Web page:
“The Best Men” features two timelines: Gregory Anton and his boyfriend Mark are in 1967 -1972. Seth, Will and Derek are in 2016 and bring the names on the walls alive. Skillfully directed by Michael Sally, and written by Charles Zito's this flashback moment from the apartment focuses on relationships. Will, well performed by Dene Larson is a man who is about to marry his current lover Derek played by the accomplished Michael Conner. Wills best friend visits from NY, Seth is played by Kai Brothers and is blindsided by the news of the marriage. The story jumps back to 1967 and we see Greg be the first to add his name to the living room wall, played well by Aaron Tworek we see him add many of his lovers to the wall. The perfect Paul Renolis plays Mark, a young man he is currently dating. Director Sally is skilled at making this all work, and Brothers is satisfying as this story ends the first act. The evening runs about two hours and each clip from this historic apartment is intriguing.

The very funny “Apples and Orgies” opens the second act, written by Rita Long and directed by Maltby. Its 1992 and the apartment is now set up for a leather party, with sling and all. Lou (AJ Davenport) is a bull lesbian who rents out the space for parties and she has double booked the room. The versatile Chris Maltby plays Daddy, and Courtney Russell is Sam and she is not happy to meet the men who try to bump her out. Sabrina De Mio, Michael Conner are hilarious in this miss match party. “PS, I Love You” brings the apartment to 2014 written by Rodney Rhoda Taylor and directed by Don Hardwick, brings a serious moment to the evening as we see Alex played by Engstrom morning his lover Hank who was killed in an accident. His sister Chris, powerfully played by Erica Andracchio who wants Alex to move on. Kai Brothers plays Hanks ghost and is excellent as this story reminds us that death in a gay relationship has well passed the HIV issues.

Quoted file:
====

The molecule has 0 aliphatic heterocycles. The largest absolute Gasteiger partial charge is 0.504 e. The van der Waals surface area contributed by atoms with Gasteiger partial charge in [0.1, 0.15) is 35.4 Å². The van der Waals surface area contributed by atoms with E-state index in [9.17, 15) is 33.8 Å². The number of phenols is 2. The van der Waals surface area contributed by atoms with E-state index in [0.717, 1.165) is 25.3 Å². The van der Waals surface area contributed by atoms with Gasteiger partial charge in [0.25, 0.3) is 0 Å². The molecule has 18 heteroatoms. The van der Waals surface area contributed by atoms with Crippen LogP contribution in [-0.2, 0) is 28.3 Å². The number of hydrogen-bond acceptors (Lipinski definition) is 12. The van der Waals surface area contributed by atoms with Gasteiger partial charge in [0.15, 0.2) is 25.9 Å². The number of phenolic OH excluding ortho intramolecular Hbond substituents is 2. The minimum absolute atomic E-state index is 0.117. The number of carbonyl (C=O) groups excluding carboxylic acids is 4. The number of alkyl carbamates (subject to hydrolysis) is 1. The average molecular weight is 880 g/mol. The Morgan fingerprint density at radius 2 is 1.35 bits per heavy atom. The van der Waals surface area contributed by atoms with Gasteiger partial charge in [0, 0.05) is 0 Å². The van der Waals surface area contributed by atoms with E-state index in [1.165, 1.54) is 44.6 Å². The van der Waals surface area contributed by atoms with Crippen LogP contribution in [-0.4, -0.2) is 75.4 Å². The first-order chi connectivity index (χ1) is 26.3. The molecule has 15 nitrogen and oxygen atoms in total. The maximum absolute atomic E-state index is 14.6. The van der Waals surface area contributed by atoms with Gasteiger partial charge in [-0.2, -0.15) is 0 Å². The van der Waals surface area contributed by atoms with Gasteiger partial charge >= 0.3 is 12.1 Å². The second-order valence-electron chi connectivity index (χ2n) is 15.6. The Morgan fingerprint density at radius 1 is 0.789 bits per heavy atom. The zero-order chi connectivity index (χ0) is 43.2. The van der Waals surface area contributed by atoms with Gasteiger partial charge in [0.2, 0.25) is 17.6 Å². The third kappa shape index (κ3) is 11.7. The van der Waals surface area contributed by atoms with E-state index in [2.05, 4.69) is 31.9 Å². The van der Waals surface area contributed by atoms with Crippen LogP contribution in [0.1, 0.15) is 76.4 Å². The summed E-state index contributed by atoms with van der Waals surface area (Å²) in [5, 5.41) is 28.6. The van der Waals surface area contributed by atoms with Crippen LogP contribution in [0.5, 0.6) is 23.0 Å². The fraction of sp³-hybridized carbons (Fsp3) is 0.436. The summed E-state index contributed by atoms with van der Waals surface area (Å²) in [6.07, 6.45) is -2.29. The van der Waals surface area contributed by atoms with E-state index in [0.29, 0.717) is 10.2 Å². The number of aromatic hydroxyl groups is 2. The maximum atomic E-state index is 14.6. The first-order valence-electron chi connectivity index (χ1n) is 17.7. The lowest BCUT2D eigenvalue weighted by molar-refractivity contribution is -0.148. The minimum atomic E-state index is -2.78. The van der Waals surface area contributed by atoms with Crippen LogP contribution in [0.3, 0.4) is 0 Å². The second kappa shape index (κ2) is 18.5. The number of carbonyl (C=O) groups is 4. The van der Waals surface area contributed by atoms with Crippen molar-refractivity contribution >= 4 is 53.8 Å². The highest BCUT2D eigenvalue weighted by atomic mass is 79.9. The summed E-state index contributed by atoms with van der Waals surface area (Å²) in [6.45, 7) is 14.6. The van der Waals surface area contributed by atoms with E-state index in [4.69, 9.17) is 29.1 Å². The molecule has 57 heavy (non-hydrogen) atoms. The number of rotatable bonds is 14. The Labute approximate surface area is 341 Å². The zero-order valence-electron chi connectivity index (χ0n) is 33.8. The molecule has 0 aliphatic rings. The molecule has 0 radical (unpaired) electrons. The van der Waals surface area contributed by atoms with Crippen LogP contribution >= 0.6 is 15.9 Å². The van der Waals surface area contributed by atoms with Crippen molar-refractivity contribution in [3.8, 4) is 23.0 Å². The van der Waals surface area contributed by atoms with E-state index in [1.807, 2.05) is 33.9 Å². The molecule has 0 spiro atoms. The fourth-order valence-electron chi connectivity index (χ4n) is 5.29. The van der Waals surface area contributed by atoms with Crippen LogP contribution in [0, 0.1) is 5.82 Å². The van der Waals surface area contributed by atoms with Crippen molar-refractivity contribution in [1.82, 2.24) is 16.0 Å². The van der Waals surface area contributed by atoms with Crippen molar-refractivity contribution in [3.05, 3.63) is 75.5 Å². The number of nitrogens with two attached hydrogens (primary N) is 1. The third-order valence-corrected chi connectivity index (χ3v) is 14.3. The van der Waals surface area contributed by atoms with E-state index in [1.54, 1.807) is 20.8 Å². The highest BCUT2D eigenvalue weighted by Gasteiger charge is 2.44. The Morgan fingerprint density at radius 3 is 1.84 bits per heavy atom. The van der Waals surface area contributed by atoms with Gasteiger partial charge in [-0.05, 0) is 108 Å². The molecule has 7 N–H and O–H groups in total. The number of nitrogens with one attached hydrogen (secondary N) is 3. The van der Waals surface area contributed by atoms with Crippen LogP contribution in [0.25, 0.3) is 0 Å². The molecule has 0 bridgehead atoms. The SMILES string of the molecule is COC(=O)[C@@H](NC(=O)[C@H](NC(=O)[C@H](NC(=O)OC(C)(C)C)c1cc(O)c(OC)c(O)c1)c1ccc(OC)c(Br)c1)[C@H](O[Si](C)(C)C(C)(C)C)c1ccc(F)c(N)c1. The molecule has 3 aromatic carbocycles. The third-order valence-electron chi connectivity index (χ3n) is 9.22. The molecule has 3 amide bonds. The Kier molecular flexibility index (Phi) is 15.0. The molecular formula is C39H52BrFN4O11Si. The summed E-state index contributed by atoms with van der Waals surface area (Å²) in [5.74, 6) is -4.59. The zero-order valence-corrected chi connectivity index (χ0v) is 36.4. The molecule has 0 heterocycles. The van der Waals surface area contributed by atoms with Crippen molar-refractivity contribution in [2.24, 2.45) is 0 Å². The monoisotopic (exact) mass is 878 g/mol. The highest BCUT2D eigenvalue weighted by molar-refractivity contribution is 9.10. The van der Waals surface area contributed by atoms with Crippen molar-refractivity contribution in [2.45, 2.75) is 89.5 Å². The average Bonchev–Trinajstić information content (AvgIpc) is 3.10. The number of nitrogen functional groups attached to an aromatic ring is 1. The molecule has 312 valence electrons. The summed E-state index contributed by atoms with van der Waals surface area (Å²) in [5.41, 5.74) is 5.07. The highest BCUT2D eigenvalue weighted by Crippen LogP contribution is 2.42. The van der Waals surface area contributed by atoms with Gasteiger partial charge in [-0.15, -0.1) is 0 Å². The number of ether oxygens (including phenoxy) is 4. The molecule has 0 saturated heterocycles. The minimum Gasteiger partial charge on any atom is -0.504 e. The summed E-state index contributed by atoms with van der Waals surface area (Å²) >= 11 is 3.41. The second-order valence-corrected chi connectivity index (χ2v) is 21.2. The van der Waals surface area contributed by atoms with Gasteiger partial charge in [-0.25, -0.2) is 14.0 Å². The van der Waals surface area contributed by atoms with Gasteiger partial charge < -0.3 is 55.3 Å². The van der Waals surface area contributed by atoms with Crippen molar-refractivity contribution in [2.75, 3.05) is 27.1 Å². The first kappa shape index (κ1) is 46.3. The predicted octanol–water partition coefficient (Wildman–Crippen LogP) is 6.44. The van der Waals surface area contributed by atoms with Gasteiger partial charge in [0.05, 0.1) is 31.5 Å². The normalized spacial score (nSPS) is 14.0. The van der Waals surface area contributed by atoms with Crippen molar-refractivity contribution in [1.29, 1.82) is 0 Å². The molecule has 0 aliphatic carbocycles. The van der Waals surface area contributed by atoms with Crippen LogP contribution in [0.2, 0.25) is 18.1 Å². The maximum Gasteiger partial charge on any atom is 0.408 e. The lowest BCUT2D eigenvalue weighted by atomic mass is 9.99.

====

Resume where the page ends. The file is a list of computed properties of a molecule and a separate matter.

The final scene in the apartment takes us to 2018 and we meet Zach played by local favorite Richard S. Sargent a tech engineer who has just created the perfect app. “Disruptified” is written by James A. Martin and directed by Richard Ryan and takes us into the future of the historic space. Sargent also created the production design for these plays including a window with the SF Skyline changing as the years pass. Engineer Zach intends to bring back hologram celebrities with the click of his app, but as he works out the kinks the wrong celeb marches in. The wonderful Stefin Collins appears as SF’s famous Emperor Norton, the two spar about who each other are as Zach cries about being kicked out of his home for being gay. It is possible that Zach might bring back all the ghosts from the apartment, a cause for a warm closing with the entire company.

Left Coast Theatre Company can easily boast as San Francisco's Home for Original LGBT Theatre - it spawned from a group called “Guy Writers Playwrights” and have expanded their season from one show per year to two, and made a big move downtown to the Shelton and Exit stages . They are excited to continue bringing quality theater to the community, and are always looking for new works and writers. They are TBA winners and this new work is sure to get some honors during this 2016 theatre season in San Francisco. If you have yet to discover LCTC - this current production is an excellent opportunity to see these new plays and talented company.

Left Coast Theatre Company Presents


Production Design by Richard S. Sargent

Directed and Written by LCTC Creative Team

Through May 7th

Exit Theatre Main Stage

156 Eddy St San Francisco, Ca.

Tickets and more info at

Photo’s by Aaron Levy-Wolins.